For performance, React is a good example. Diffing what has changed to know what to re-render if you assume everything could have changed requires a full deep search over everything. But if most things are immutable, if they have the same reference as before, you know they hasn’t changed and thus don’t need to be re-rendered.

Oh, and one more on the equality topic. A big advantage that is due to immutability is Clojure equality semantics. Being able to compare two collections and say they are equal if their structure and content is equal. That is really nice. No need to write custom hash methods, just put things into sets or hash maps and it’ll just work. In other languages, you always have to define what does it mean for object A and B to be equal, and there’s confusion around should you use =, ==, ===, .equals. etc. Clojure simplifies that quite a lot in most cases, due to immutable collections.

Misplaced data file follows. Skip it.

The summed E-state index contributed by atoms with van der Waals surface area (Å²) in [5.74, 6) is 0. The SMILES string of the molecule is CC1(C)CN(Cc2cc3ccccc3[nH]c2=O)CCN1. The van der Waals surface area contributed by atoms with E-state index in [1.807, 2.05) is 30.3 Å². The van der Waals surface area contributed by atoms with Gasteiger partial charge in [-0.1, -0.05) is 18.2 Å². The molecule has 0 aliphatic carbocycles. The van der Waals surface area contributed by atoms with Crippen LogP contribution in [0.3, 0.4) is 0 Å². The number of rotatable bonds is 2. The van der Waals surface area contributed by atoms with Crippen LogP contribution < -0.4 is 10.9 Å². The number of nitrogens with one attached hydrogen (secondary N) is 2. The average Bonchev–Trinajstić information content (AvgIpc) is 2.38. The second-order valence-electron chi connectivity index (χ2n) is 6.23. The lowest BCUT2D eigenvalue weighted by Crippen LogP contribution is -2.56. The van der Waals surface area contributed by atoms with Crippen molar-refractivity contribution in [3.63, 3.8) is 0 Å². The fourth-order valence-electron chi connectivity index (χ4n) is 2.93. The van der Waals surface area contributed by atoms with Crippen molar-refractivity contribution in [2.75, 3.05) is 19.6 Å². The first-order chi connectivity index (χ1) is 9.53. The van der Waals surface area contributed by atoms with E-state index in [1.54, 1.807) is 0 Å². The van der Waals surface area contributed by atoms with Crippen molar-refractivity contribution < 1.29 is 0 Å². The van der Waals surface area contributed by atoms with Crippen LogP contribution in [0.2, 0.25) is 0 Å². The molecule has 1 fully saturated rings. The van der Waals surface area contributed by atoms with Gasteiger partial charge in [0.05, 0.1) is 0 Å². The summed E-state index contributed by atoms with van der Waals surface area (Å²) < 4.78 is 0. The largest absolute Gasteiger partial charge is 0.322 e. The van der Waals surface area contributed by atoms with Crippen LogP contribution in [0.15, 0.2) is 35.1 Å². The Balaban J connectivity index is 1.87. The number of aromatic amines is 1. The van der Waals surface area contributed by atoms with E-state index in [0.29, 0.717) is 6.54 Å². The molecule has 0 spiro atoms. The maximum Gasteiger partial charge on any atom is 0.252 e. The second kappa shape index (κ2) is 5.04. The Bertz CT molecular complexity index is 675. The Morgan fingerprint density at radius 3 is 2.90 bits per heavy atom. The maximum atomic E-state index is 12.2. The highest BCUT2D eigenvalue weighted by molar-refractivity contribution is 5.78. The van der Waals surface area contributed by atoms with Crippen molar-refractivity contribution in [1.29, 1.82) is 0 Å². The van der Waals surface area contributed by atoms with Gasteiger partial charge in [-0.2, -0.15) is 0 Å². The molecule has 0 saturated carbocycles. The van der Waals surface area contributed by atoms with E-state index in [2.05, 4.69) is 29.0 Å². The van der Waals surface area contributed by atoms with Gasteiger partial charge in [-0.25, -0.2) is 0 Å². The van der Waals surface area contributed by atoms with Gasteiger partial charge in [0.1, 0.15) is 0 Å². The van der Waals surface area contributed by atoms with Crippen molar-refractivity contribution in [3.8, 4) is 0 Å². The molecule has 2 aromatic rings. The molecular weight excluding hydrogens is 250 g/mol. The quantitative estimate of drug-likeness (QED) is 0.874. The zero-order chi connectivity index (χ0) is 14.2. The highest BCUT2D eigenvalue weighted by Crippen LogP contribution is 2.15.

#3

I don’t know about taking immutability in isolation, but we can try. It is an irony that “Think Python” and “Effective Java” suggest immutability but, since almost everything in their world is mutable, they mostly teach discipline instead. So, about these developers you are speaking of –

Do they know to return only a “safe copy” of mutable members from a method? Do they thoughtfully choose when to use a shallow copy or a deep copy? Do they carefully write programs to be appropriately thread-safe, and indicate what is thread-safe and what is not? Do they judiciously apply these techniques, so as not to unduly burden the program with making totally unnecessary safe copies and so on? Do they sometimes fix bugs by adding a “safe copy” or protecting something from multi-threaded access?

If yes yes yes yes yes, then the use case is “not waste any more time on a losing battle”.


#4

I think I would build (or imagine building) a simple web interface. At the top it would say “Select your winnings” in big bold letters. Underneath would be 5 buttons. The first 4 would be labeled “$25”, “$50”, “$75”, and “$100”, respectively. The 5th button would have a label that would change to a random amount between $1 and $100 every 200-500 milliseconds, and whatever the value happened to be at the time you click, that’s the amount you win.